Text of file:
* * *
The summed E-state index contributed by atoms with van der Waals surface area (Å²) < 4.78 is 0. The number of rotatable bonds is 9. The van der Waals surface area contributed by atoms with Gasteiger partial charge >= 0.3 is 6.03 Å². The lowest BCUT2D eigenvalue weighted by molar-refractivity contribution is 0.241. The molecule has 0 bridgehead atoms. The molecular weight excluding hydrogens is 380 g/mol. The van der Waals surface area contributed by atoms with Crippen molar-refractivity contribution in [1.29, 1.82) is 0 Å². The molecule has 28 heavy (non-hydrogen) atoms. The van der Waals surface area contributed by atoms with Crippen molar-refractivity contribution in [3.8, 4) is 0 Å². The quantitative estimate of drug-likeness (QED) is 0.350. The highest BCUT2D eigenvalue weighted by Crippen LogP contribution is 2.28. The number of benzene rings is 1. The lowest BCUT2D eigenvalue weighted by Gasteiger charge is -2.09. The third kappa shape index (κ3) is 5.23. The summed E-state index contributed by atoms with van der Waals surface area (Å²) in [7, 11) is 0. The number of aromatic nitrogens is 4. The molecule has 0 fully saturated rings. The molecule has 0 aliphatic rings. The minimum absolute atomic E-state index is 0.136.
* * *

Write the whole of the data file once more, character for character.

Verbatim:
The summed E-state index contributed by atoms with van der Waals surface area (Å²) < 4.78 is 0. The number of rotatable bonds is 9. The van der Waals surface area contributed by atoms with Gasteiger partial charge >= 0.3 is 6.03 Å². The lowest BCUT2D eigenvalue weighted by molar-refractivity contribution is 0.241. The molecule has 0 bridgehead atoms. The molecular weight excluding hydrogens is 380 g/mol. The van der Waals surface area contributed by atoms with Crippen molar-refractivity contribution in [1.29, 1.82) is 0 Å². The molecule has 28 heavy (non-hydrogen) atoms. The van der Waals surface area contributed by atoms with Crippen molar-refractivity contribution in [3.8, 4) is 0 Å². The quantitative estimate of drug-likeness (QED) is 0.350. The highest BCUT2D eigenvalue weighted by Crippen LogP contribution is 2.28. The number of benzene rings is 1. The lowest BCUT2D eigenvalue weighted by Gasteiger charge is -2.09. The third kappa shape index (κ3) is 5.23. The summed E-state index contributed by atoms with van der Waals surface area (Å²) in [7, 11) is 0. The number of aromatic nitrogens is 4. The molecule has 0 fully saturated rings. The molecule has 0 aliphatic rings. The minimum absolute atomic E-state index is 0.136.